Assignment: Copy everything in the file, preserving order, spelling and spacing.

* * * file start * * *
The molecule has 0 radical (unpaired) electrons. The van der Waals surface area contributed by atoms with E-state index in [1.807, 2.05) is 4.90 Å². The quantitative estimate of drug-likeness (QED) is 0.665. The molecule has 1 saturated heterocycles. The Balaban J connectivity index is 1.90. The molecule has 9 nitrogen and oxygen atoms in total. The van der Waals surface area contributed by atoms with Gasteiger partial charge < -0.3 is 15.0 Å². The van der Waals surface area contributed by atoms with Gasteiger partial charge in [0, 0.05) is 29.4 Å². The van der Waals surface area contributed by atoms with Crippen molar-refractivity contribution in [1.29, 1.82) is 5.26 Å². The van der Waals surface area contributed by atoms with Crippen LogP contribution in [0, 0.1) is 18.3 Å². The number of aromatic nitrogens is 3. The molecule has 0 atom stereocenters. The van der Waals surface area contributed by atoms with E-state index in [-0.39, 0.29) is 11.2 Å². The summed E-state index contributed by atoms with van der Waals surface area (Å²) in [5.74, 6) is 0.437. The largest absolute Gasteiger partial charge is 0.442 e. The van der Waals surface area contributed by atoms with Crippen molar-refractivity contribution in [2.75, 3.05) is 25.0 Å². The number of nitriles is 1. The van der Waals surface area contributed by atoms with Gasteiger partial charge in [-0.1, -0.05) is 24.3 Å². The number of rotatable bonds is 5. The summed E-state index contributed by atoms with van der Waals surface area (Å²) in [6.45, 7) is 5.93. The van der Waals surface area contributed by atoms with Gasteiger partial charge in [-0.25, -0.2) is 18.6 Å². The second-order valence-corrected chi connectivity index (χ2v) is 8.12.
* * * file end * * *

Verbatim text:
The molecule has 0 radical (unpaired) electrons. The van der Waals surface area contributed by atoms with E-state index in [1.807, 2.05) is 4.90 Å². The quantitative estimate of drug-likeness (QED) is 0.665. The molecule has 1 saturated heterocycles. The Balaban J connectivity index is 1.90. The molecule has 9 nitrogen and oxygen atoms in total. The van der Waals surface area contributed by atoms with Gasteiger partial charge < -0.3 is 15.0 Å². The van der Waals surface area contributed by atoms with Gasteiger partial charge in [0, 0.05) is 29.4 Å². The van der Waals surface area contributed by atoms with Crippen molar-refractivity contribution in [1.29, 1.82) is 5.26 Å². The van der Waals surface area contributed by atoms with Crippen LogP contribution in [0, 0.1) is 18.3 Å². The number of aromatic nitrogens is 3. The molecule has 0 atom stereocenters. The van der Waals surface area contributed by atoms with E-state index in [-0.39, 0.29) is 11.2 Å². The summed E-state index contributed by atoms with van der Waals surface area (Å²) in [5.74, 6) is 0.437. The largest absolute Gasteiger partial charge is 0.442 e. The van der Waals surface area contributed by atoms with Crippen molar-refractivity contribution in [2.75, 3.05) is 25.0 Å². The number of nitriles is 1. The van der Waals surface area contributed by atoms with Gasteiger partial charge in [-0.1, -0.05) is 24.3 Å². The number of rotatable bonds is 5. The summed E-state index contributed by atoms with van der Waals surface area (Å²) in [6.45, 7) is 5.93. The van der Waals surface area contributed by atoms with Gasteiger partial charge in [-0.25, -0.2) is 18.6 Å². The second-order valence-corrected chi connectivity index (χ2v) is 8.12.